Details of those arrangements weren’t disclosed publicly by the company, but OSI has said that orders for its Secure 1000 totaled $50 million as of mid-May. Rapiscan also produces security equipment for scanning traveler baggage and revealed yet another deal in January, this time with Mexico. The $35 million contract with a state-owned company based in Guadalajara calls for Rapiscan to install X-ray equipment capable of screening baggage “at multiple Mexican airports.”

Wall Street investors responded to all of these new opportunities for Rapiscan by driving up the share price of OSI Systems at the turn of the year to $32.58, double the company’s 52-week low in 2009 of $16.31.

As for complaints about the intrusive nature of the scanners, federal authorities say security personnel are unable to directly see private parts of the body. Scanners deployed in the Netherlands, where Abdulmutallab reportedly waited for a connecting flight to the United States, rely on software that alerts a screener when potentially dangerous concealed items are detected, rather than operators being required to view an X-ray scan of each passenger. Rapiscan says its technology can identify organic materials and items that are not metallic, such as ceramic weapons, liquids, narcotics and plastic explosives. Some critics have nonetheless referred to full-body scanners as virtual strip searches.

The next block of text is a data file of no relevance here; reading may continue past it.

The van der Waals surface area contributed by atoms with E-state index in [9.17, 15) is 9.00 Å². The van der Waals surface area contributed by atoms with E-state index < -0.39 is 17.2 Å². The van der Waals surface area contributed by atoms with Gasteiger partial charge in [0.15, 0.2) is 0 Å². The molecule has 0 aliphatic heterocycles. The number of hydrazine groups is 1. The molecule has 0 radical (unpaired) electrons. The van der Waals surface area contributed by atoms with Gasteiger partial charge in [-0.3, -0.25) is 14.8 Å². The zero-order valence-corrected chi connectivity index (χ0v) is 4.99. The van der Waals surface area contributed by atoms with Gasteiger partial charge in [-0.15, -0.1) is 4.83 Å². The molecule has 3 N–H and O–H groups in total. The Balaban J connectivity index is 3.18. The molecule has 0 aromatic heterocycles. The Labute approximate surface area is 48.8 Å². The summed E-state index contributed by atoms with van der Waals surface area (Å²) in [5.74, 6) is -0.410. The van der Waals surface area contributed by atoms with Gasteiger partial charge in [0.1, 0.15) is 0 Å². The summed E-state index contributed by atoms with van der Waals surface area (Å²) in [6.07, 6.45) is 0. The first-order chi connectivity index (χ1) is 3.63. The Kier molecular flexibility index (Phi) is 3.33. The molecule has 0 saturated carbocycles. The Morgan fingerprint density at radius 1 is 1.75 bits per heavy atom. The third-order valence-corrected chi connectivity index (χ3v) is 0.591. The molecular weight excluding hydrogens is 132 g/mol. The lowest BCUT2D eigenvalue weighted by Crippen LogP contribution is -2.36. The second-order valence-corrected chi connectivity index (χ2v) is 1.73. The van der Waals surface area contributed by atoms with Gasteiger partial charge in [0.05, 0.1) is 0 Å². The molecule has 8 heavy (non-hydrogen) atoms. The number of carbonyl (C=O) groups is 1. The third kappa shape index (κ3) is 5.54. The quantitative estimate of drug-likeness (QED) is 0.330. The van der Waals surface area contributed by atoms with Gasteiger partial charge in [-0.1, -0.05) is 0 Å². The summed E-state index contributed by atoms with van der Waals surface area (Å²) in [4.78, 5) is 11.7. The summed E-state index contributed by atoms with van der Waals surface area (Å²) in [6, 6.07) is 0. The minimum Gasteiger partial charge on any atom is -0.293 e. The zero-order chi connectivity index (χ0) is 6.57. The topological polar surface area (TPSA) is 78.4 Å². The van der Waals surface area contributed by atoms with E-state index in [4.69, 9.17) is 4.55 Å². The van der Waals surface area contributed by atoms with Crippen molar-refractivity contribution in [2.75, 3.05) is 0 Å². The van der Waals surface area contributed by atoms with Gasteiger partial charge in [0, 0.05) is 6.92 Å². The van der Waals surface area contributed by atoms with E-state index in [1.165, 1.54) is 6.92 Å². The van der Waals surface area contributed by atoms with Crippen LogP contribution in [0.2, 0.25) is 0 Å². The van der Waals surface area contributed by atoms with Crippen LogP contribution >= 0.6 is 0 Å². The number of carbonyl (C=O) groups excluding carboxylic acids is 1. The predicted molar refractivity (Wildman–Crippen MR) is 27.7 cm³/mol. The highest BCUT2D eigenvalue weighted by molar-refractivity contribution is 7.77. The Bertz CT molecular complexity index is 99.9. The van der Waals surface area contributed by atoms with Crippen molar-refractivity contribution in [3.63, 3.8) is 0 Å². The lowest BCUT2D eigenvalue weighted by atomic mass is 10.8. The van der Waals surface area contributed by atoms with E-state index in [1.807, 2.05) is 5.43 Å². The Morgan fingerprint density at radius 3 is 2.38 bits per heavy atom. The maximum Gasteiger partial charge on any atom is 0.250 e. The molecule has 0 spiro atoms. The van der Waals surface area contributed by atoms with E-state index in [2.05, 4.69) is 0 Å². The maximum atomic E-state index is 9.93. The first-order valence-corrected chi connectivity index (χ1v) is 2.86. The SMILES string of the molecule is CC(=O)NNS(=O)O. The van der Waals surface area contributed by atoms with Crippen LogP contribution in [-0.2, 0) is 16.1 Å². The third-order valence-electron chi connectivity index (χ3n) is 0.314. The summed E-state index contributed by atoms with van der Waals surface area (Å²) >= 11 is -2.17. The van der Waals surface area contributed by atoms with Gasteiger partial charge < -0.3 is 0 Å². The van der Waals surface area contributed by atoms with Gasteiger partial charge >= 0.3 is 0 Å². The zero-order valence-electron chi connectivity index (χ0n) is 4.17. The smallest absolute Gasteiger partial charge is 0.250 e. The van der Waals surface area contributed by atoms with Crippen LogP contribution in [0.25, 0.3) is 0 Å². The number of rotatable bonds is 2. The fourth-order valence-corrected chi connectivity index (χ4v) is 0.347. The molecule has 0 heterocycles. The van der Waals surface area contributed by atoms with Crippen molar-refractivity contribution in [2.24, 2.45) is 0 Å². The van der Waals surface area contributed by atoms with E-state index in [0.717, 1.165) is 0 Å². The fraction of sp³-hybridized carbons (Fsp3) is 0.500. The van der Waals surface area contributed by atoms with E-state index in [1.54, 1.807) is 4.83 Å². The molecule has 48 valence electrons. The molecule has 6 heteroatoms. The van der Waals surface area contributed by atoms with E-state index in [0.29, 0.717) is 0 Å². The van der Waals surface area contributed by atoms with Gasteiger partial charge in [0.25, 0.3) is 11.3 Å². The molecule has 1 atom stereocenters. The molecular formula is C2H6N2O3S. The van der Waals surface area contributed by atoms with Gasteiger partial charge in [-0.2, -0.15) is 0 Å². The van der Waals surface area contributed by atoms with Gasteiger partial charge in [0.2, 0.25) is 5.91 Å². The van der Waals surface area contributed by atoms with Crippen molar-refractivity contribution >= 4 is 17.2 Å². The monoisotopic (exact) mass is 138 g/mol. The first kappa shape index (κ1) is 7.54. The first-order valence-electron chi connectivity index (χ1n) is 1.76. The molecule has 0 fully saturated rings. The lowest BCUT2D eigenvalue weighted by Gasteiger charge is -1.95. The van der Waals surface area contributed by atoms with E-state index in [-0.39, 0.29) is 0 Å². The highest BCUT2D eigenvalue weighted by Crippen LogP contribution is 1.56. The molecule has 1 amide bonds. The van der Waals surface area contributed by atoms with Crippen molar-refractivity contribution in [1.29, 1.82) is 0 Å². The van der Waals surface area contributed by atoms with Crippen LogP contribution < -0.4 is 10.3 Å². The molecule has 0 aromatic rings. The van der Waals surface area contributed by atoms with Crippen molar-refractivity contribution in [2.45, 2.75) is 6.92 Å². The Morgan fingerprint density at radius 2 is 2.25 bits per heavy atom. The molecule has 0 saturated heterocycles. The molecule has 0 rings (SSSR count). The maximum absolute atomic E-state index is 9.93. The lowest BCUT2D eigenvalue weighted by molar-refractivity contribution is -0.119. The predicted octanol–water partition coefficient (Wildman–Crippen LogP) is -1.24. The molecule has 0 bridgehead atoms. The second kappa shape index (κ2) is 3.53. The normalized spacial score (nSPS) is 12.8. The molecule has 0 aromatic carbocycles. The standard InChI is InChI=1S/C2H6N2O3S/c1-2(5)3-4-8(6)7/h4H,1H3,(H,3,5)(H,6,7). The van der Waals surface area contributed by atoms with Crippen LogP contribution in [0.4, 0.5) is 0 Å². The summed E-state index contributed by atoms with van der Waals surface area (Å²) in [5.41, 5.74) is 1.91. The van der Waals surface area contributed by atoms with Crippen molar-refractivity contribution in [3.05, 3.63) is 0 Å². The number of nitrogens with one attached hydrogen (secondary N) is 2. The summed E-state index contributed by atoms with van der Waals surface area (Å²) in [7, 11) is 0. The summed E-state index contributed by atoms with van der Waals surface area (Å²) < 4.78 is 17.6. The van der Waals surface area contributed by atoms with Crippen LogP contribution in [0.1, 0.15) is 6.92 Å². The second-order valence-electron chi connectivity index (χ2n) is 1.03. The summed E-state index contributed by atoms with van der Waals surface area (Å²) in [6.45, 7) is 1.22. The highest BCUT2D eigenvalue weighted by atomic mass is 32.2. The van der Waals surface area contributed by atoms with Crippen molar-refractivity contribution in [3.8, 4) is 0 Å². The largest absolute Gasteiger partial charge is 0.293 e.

That’s not the only controversy OSI Systems has faced since the attempted bombing made it a global star. Some observers have condemned the so-called “full-body scanner lobby,” pointing out that former homeland security chief Michael Chertoff advocated using the imagers during his time in the Bush administration. Chertoff turned up that advocacy after Abdulmutallab’s arrest. However, he eventually disclosed that Rapiscan was a client of the private security consulting business he established after leaving government.

It’s also worth pointing out that during the first quarter of this year alone, Rapiscan spent $169,000 on lobbying expenses, which it loosely says in public records was aimed at “procurement policy” and “federal government oversight and funding of homeland security.”

Flickr image by Bapper-Barry

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G.W. Schulz is a reporter for Reveal, covering security, privacy, technology and criminal justice. Since joining The Center for Investigative Reporting in 2008, he's reported stories for NPR, KQED, Wired.com, The Dallas Morning News, the Chicago Tribune, the San Francisco Chronicle, Mother Jones and more. Prior to that, he wrote for the San Francisco Bay Guardian and was an early contributor to The Chauncey Bailey Project, which won a Tom Renner Award from Investigative Reporters and Editors in 2008. Schulz also has won awards from the California Newspaper Publishers Association and the Society of Professional Journalists’ Northern California Chapter. He graduated from the University of Kansas and is based in Austin, Texas.